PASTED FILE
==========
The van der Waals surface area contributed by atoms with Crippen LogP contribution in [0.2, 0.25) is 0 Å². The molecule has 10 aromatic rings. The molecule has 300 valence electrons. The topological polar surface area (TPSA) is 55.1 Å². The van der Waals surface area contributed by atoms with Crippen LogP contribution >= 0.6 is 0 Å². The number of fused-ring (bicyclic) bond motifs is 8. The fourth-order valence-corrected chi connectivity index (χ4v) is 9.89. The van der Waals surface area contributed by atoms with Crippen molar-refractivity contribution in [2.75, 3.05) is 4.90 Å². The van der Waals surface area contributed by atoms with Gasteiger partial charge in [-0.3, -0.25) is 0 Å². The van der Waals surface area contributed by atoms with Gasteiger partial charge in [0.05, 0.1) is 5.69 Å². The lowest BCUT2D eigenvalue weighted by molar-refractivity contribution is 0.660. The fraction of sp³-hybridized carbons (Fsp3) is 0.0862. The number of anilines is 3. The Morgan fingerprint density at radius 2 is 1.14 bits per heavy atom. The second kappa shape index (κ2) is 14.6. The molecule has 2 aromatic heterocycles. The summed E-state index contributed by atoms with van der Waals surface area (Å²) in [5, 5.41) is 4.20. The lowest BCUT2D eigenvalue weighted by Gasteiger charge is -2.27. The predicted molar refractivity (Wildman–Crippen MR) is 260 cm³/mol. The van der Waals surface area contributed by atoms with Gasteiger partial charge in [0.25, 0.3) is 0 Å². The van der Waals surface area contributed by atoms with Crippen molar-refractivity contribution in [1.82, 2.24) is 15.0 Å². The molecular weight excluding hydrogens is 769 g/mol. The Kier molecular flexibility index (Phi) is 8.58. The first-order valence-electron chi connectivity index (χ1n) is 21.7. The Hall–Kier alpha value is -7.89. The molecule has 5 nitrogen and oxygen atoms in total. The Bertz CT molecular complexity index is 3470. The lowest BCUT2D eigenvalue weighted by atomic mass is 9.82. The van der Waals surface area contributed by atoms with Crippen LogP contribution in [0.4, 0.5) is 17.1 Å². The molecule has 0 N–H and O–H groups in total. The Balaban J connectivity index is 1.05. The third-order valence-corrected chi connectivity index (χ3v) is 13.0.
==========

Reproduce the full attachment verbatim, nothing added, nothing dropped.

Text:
The van der Waals surface area contributed by atoms with Crippen LogP contribution in [0.2, 0.25) is 0 Å². The molecule has 10 aromatic rings. The molecule has 300 valence electrons. The topological polar surface area (TPSA) is 55.1 Å². The van der Waals surface area contributed by atoms with Crippen LogP contribution >= 0.6 is 0 Å². The number of fused-ring (bicyclic) bond motifs is 8. The fourth-order valence-corrected chi connectivity index (χ4v) is 9.89. The van der Waals surface area contributed by atoms with Crippen molar-refractivity contribution in [2.75, 3.05) is 4.90 Å². The van der Waals surface area contributed by atoms with Gasteiger partial charge in [-0.3, -0.25) is 0 Å². The van der Waals surface area contributed by atoms with Gasteiger partial charge in [0.05, 0.1) is 5.69 Å². The lowest BCUT2D eigenvalue weighted by molar-refractivity contribution is 0.660. The fraction of sp³-hybridized carbons (Fsp3) is 0.0862. The number of anilines is 3. The Morgan fingerprint density at radius 2 is 1.14 bits per heavy atom. The second kappa shape index (κ2) is 14.6. The molecule has 2 aromatic heterocycles. The summed E-state index contributed by atoms with van der Waals surface area (Å²) in [5, 5.41) is 4.20. The lowest BCUT2D eigenvalue weighted by Gasteiger charge is -2.27. The predicted molar refractivity (Wildman–Crippen MR) is 260 cm³/mol. The van der Waals surface area contributed by atoms with Gasteiger partial charge in [0.25, 0.3) is 0 Å². The van der Waals surface area contributed by atoms with Crippen molar-refractivity contribution in [1.82, 2.24) is 15.0 Å². The molecular weight excluding hydrogens is 769 g/mol. The Kier molecular flexibility index (Phi) is 8.58. The first-order valence-electron chi connectivity index (χ1n) is 21.7. The Hall–Kier alpha value is -7.89. The molecule has 5 nitrogen and oxygen atoms in total. The Bertz CT molecular complexity index is 3470. The lowest BCUT2D eigenvalue weighted by atomic mass is 9.82. The van der Waals surface area contributed by atoms with Crippen LogP contribution in [0.4, 0.5) is 17.1 Å². The molecule has 0 N–H and O–H groups in total. The Balaban J connectivity index is 1.05. The third-order valence-corrected chi connectivity index (χ3v) is 13.0.